Austin | Dallas | Houston
Beyoncé's Big Night

Beyoncé's big night: Superstar singer returns home and feels the love at high-energy show

Enlarge
Slideshow
Beyonce stare
Beyonce commanded the stage like a true music superstar in her Houston concert. Photo courtesy of Parkwood Entertainment
Beyonce fireworks
The fireworks came out when Beyonce hit the Toyota Center. Courtesy of Parkwood Entertainment
Beyonce Toyota Center outside
Beyonce fans lined up outside the Toyota Center and waited to get in to see their Queen Bey. Photo by Chinh Phan
Beyonce white solo
Beyonce is wearing plenty of white on this concert tour — and bringing it. Courtesy of Parkwood Entertainment
Beyonce concert white
Beyonce knows how to entertain a crowd. Courtesy of Parkwood Entertainment
Beyonce stare
Beyonce fireworks
Beyonce Toyota Center outside
Beyonce white solo
Beyonce concert white

There are a lot of bleary-eye Beyoncé fans this morning. The superstar singer brought The Mrs. Carter Show World Tour to her hometown Monday night and just about blew the roof off the Toyota Center with a high-energy, thrill-packed, two-hour show that lasted until almost midnight and left the sold-out crowd exhausted from a nearly non-stop sing-along dance marathon.

"I'm home," she said to deafening applause just before launching into her third song of the evening, "Flaws and All." "Houston means so much to me. No matter where I go, it's who I am. I hope I make you guys proud."

 "I'm home," she said to deafening applause. "Houston means so much to me. No matter where I go, it's who I am. I hope I make you guys proud." 

The singer has been on tour nearly non-stop since April, having already appeared in 47 European and U.S. cities on an extended jaunt that will last through December. Yet she made it seem like she was performing the show for the first time with an undisguised glee to be in front of a hometown crowd and a near-pathological desire to entertain.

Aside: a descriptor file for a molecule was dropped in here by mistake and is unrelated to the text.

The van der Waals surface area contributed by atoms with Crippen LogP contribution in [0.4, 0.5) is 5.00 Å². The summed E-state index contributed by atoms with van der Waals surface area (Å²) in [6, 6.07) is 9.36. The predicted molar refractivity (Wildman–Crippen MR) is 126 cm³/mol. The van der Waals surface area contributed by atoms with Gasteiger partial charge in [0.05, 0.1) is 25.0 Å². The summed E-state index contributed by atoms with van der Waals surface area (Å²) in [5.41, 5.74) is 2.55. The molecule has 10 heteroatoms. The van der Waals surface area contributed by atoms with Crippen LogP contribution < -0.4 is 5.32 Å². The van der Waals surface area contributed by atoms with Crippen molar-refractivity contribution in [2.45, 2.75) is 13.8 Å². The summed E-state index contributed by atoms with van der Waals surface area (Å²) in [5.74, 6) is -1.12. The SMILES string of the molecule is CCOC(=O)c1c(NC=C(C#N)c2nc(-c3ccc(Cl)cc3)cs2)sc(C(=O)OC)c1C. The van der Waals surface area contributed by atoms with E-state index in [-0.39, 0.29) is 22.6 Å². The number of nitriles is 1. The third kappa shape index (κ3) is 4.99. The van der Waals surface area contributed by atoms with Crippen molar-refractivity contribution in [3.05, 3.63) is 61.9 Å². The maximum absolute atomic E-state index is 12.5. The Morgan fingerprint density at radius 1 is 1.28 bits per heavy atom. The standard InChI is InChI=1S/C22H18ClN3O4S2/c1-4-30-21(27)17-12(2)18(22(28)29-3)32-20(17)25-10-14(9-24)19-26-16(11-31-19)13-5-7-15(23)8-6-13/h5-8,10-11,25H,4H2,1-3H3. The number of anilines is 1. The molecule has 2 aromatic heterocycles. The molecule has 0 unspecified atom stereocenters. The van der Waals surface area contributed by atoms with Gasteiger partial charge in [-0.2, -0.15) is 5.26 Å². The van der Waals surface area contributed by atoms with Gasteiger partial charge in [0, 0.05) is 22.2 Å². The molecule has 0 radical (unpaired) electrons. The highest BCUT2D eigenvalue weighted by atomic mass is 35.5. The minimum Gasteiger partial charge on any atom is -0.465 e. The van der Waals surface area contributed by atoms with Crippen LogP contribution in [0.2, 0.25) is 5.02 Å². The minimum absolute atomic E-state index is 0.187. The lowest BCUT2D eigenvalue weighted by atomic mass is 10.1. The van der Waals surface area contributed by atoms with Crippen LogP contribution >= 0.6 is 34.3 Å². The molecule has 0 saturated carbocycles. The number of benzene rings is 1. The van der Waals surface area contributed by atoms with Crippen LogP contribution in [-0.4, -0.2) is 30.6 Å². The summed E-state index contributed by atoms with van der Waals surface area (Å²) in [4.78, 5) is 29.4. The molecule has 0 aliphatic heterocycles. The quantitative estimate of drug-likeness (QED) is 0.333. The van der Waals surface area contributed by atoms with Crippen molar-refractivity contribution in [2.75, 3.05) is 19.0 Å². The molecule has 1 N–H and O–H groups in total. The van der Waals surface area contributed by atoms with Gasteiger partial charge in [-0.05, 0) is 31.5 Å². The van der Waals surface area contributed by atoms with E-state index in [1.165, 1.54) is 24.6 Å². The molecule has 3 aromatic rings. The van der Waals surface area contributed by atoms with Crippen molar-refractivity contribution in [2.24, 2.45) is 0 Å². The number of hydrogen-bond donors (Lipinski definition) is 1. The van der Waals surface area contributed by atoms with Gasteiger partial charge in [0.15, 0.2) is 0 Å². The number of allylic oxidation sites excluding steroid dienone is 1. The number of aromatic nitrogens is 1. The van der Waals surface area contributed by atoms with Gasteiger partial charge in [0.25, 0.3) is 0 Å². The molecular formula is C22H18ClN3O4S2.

Backed by an 11-piece female band, three back-up singers known as The Mamas, several female dancers and two male dancers called Les Twins, Beyoncé whipped through 24 songs — a mix of hip hop-tinged hits, female empowerment anthems and irresistible dance tunes (how can you not shake to "Single Ladies (Put a Ring on It)?") — and eight costume changes. She and the dancers almost never stopped moving (she should patent a workout program of knee bends and hair flips) and while some of the numbers were a little cheesy — as she sang "Diva," the dancers twirled around her with feather fans like a Busby Berkeley musical —they were almost always riveting.

The set-up of the show played to her strengths. The entire floor of the Toyota Center was general admission standing room only, so fans packed close to the main stage at one end and a secondary stage at the other end. Nothing kills a show faster than older people who have paid a lot for floor seats and never stand up (Eric Clapton's spring show was a prime example); that certainly wasn't a problem here as the enthusiasm of the crowd, mostly under 35 and a mosaic of Houston's diversity, provided an electric spark that seemed to energize the singer.

Toward the end of the show, she flew above the crowd like Peter Pan to the other stage even closer to the audience, where she sang three of her biggest hits, "Irreplaceable," Love on Top," and the Destiny's Child hit, "Survivor," and declared, "I love this part of the show because I'm close to you guys."

 As a gift to her Houston audience, she threw in “Bow Down,” a chopped and screwed ode to her present success and her childhood in H-Town. It's the first time she has performed the song in concert. 

She also positioned ecstatic fans near the stage for the closer, the hit "Halo," and waded among her admirers as she hit all the high notes.

While other singers might be loathe to play other performers' dance hits before they take to the stage, Beyoncé had no such worries. The audience grooved to songs by Robin Thicke and Justin Timberlake and the whole side of the arena stood up and danced The Wobble as they waited for the singer to take the stage around 9:40 p.m. By the time she launched into her first song, "Run the World (Girls)," with all-out dance choreography, the audience was primed and ready to party.

And she didn't stop. Whether it was writhing atop a piano in a sequined blue catsuit and matching heels to the sensual song "1 + 1," channeling her Sasha Fiercest in a green leopard mini and shimmying like Tina Turner to "Why Don't You Love Me?" or adding a military cadence to a mashup of "If I Were a Boy" with The Verve’s “Bittersweet Symphony," Beyoncé commanded the crowd's attention.

As a gift to her Houston audience, she threw in  “Bow Down,” a chopped and screwed ode to her present success and her childhood in H-Town. It's the first time she has performed the song in concert.

By the time she got to "Halo," preceded by a Whitney Houston-worthy version of "I Will Always Love You," her voice was almost spent. But she wouldn't stop and closed the concert with a powerhouse vocal performance.

Earlier in the evening, she told the audience that she was so lucky to have their support. "I will never take it for granted," she vowed.

We believe her.

Newsletters for exploring your city

Daily Digest

Houston news, views + events

The Dining Report

News you can eat

Insider Offers

Curated experiences at exclusive prices

Promo Alerts

Special offers + exclusive deals

We will not share or sell your email address